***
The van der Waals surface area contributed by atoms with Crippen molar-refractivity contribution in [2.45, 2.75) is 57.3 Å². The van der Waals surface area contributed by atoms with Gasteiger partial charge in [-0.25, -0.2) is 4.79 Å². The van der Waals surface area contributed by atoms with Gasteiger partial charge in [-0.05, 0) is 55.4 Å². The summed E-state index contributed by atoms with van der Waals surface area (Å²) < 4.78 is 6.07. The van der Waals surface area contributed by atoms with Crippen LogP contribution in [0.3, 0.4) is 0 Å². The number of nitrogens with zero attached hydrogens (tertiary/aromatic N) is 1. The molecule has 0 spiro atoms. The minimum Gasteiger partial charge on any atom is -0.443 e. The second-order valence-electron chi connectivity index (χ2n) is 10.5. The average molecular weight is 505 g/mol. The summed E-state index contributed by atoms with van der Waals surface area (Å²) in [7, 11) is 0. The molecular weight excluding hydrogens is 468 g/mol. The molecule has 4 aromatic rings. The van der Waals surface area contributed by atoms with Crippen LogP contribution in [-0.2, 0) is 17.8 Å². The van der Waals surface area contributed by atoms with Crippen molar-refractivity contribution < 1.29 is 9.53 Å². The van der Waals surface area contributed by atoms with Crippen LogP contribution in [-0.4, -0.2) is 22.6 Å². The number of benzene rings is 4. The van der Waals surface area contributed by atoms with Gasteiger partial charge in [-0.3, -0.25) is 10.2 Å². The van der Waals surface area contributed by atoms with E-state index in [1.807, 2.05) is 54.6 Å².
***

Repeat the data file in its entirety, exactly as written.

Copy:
The van der Waals surface area contributed by atoms with Crippen molar-refractivity contribution in [2.45, 2.75) is 57.3 Å². The van der Waals surface area contributed by atoms with Gasteiger partial charge in [-0.25, -0.2) is 4.79 Å². The van der Waals surface area contributed by atoms with Gasteiger partial charge in [-0.05, 0) is 55.4 Å². The summed E-state index contributed by atoms with van der Waals surface area (Å²) < 4.78 is 6.07. The van der Waals surface area contributed by atoms with Crippen LogP contribution in [0.3, 0.4) is 0 Å². The number of nitrogens with zero attached hydrogens (tertiary/aromatic N) is 1. The molecule has 0 spiro atoms. The minimum Gasteiger partial charge on any atom is -0.443 e. The second-order valence-electron chi connectivity index (χ2n) is 10.5. The average molecular weight is 505 g/mol. The summed E-state index contributed by atoms with van der Waals surface area (Å²) in [7, 11) is 0. The molecular weight excluding hydrogens is 468 g/mol. The molecule has 4 aromatic rings. The van der Waals surface area contributed by atoms with Crippen LogP contribution in [-0.2, 0) is 17.8 Å². The van der Waals surface area contributed by atoms with Crippen molar-refractivity contribution < 1.29 is 9.53 Å². The van der Waals surface area contributed by atoms with Crippen LogP contribution in [-0.4, -0.2) is 22.6 Å². The number of benzene rings is 4. The van der Waals surface area contributed by atoms with Gasteiger partial charge in [-0.3, -0.25) is 10.2 Å². The van der Waals surface area contributed by atoms with E-state index in [1.807, 2.05) is 54.6 Å².